On tape, Ware is also one of the best runners I have ever seen working through contact. His pad level may be one of his strongest attributes. His elite-level balance through arm tackles and his size differential are truly unique as well. Ware is consistently looking to punish any defender who dares to come near him. He's a player who is going to put everything he has into every play and fight for extra yardage. Thus, his strong yards after contact numbers in the passing game make sense, as he saw the majority of his targets before his concussion in Week 8. While his 38th-percentile yards after contact numbers in the run game last season don't look great, he was in the 94th percentile in 2015, so my best guess is that his concussion played a large factor in the decline, and we should see him rebound in 2017 -- or at least fall somewhere in between.
Overall, charting Ware twice now has provided two noteworthy takeaways:
Ware is a top-ten back with top-five upside.
Ware has ridiculous efficiency numbers when facing eight or more defenders in the box, which he has done frequently over the past two seasons.
Now that I'm 60 running backs deep in this process, I can confidently say I've seen very few running backs come close to the dominance Ware has shown in the metrics I value most -- and he's done it twice.
However, everyone wants to talk about a rookie that could potentially cap Ware’s fantasy upside: Kareem Hunt.
Is Kareem Hunt a Threat to Spencer Ware's Fantasy Value?
I’m not going to spend any time on Charcandrick West, because I wasted enough words on him already in last year's piece, but I would be a fool to not at least acknowledge the possibility that Hunt is a threat to Ware from a volume perspective -- even if I’m of the opinion that the Chiefs ultimately traded up in the third round for Ware’s backup.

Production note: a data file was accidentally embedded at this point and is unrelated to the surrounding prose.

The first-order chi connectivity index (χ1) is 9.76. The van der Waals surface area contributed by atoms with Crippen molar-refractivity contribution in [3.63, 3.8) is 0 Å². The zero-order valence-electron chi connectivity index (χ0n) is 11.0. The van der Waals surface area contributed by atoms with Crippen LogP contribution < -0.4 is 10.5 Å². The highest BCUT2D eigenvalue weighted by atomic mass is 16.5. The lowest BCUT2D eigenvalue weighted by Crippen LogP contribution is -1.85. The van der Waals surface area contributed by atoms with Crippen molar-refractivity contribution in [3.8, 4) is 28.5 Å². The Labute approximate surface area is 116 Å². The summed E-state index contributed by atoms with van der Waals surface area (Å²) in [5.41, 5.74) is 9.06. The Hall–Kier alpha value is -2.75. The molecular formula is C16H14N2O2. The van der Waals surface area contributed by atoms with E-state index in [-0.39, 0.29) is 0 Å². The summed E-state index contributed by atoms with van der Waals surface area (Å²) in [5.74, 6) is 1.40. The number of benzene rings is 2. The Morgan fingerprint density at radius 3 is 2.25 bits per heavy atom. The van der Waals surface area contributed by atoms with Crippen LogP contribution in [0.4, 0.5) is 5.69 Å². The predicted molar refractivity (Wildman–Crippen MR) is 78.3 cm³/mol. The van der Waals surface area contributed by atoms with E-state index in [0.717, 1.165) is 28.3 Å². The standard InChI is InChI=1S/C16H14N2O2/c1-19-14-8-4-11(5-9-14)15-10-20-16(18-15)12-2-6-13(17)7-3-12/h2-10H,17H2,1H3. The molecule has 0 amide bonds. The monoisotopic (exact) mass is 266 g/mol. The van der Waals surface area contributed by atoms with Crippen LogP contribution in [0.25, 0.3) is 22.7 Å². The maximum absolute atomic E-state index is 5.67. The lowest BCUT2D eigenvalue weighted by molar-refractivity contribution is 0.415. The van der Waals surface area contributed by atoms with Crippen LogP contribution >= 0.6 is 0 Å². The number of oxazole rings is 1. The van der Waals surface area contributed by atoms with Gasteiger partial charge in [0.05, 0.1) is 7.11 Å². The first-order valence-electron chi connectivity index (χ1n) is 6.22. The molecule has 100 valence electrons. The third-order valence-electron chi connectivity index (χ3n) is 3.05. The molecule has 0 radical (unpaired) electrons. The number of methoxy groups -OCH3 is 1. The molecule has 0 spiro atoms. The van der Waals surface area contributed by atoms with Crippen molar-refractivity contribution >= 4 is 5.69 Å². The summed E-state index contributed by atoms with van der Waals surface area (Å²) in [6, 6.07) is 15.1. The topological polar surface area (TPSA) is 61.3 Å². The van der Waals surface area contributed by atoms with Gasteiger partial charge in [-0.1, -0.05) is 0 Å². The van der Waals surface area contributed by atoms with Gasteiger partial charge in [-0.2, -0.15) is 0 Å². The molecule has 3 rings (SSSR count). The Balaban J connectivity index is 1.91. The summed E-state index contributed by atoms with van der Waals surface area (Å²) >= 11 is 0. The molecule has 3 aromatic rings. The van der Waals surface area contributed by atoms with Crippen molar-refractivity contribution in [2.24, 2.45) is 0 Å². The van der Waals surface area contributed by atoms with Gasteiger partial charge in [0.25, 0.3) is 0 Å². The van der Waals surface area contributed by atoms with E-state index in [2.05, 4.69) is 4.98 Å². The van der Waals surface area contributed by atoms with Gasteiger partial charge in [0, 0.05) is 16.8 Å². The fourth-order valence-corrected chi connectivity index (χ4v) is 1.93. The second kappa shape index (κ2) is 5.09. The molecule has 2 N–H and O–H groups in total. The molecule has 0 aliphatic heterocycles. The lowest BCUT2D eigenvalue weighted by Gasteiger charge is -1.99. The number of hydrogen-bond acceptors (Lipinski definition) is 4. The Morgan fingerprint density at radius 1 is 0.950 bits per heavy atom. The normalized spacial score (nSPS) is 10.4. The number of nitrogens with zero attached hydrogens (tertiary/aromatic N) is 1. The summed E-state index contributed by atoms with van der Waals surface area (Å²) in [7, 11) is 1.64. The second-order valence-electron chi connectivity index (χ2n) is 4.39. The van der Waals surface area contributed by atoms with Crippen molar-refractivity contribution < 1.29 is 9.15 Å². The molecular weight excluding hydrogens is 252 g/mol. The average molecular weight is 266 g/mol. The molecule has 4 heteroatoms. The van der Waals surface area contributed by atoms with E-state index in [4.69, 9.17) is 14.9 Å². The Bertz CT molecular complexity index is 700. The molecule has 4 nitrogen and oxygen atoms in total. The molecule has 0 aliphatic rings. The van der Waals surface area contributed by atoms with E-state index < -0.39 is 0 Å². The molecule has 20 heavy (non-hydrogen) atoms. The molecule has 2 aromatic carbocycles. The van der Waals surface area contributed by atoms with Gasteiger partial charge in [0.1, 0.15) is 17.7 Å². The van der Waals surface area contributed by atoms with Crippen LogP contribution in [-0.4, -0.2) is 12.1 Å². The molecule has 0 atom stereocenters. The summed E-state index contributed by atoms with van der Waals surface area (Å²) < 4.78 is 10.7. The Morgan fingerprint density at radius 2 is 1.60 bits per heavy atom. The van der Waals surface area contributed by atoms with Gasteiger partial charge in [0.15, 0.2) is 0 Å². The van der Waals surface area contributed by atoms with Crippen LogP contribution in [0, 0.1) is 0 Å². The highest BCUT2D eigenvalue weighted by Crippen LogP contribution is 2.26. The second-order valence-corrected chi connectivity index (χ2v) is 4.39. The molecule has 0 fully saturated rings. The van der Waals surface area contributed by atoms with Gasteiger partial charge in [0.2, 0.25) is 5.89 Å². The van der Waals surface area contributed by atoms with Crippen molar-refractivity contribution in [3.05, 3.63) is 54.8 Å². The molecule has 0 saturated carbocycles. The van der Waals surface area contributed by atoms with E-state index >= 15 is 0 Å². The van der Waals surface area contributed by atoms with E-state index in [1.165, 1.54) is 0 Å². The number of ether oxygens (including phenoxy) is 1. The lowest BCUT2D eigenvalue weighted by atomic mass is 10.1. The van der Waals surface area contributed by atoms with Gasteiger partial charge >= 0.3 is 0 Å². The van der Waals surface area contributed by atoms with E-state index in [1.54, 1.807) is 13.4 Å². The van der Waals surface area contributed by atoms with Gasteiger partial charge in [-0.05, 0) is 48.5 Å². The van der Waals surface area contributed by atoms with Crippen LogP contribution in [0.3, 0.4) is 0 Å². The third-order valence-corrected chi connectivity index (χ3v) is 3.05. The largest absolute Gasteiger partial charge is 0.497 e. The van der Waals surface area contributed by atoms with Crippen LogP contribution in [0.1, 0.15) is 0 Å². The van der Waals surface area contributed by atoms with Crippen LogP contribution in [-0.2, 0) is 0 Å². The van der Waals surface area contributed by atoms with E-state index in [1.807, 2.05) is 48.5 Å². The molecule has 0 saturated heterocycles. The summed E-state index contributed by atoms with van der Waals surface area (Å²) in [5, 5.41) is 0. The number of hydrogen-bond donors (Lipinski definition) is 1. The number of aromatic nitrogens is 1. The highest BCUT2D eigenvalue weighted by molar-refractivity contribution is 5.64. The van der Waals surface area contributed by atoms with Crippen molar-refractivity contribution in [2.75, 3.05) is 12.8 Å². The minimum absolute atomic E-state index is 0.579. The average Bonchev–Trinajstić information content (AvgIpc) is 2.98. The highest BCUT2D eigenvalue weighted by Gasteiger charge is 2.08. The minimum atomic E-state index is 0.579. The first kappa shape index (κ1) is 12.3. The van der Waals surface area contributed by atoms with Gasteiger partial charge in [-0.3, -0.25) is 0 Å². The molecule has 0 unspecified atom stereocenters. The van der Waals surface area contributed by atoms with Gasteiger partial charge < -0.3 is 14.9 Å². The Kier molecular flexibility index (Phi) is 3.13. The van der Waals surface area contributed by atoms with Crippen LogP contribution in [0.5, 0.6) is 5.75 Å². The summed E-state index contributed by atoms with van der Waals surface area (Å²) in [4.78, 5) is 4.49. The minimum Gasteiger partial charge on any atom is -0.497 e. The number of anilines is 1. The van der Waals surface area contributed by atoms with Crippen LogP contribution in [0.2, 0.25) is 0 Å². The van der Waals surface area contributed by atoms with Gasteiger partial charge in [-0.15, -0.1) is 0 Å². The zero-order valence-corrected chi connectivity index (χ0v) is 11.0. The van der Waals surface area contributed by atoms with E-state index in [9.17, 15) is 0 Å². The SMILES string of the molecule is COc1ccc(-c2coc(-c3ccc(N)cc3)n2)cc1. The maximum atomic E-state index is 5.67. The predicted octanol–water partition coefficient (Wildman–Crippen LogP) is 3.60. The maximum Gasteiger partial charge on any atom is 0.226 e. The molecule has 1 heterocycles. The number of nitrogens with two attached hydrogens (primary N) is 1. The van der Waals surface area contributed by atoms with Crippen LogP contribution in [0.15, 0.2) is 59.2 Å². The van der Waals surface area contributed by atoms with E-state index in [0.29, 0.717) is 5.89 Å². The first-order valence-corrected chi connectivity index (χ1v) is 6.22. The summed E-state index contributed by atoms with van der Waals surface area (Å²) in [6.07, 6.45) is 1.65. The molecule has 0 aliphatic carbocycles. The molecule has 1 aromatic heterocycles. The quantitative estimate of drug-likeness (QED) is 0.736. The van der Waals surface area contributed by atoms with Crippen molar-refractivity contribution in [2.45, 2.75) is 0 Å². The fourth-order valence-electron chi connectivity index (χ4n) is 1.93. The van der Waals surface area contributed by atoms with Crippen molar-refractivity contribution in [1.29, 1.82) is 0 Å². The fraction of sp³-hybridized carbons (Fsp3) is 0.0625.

Hunt displays good power, agility, and balance, but I question his burst, which I found to be below average. He could end up getting chased down more than he creates separation at the NFL level. I think Hunt can be a functional contributor in the pros, but even though he showed strong ability to force missed tackles in college, I don’t think he has the receiving upside after the catch through contact that Ware has consistently shown. Hunt boasts a pretty pathetic 19th-percentile SPARQ score and Ware has close to 15 pounds on him -- not to mention Hunt is making a large jump in competition after playing in the MAC.
Hunt's elite ball security is a concern for Ware after Ware lost a fumble in three straight games from Weeks 2-4 last season. However, from what I have seen on film, I respectfully disagree with most analysts that Hunt is more versatile than Ware. That said, comparing two players using college film for one and NFL film for the other is not always reliable. This will be a competition to watch closely, but I believe the most likely outcome is that the presence of Hunt won't hurt Ware’s volume ceiling much more than the presence of West did, and there will not be anything close to a 50/50 split.
Spencer Ware 2017 Fantasy Outlook
While Ware is currently the favorite to see a featured role, it's fair to have some concerns about his fantasy value:
- Hill's emergence impacted Ware's short-distance targets down the stretch.
- Hunt is a threat to steal touches.
That said, I believe the concerns about Ware are outweighed by reasons for optimism:
- Ware has shown top-five upside.
- Ware is a prime touchdown regression candidate.
- Ware could see his passing-game workload rebound with Hill having more downfield responsibility.
I'm admittedly more bearish on Hunt than most analysts, which also plays a part in my positive outlook on Ware, but especially if Ware sees a healthy role in the passing game, I think his ceiling is sky-high -- and not being fully taken into account by his fifth/sixth-round ADP.
Ultimately, any potential concussion issues Ware may have would be a bigger concern to me than competition from Hunt, but so far Ware has had just one concussion, and it may have actually caused the dip in production that's causing him to now be discounted in drafts.
Spencer Ware has the league-winning upside that I am willing to gamble on in the fifth/sixth round of fantasy drafts every single time.
Note: Use 4for4's ADP Tool for the most up-to-date ADP on Ware and Hunt.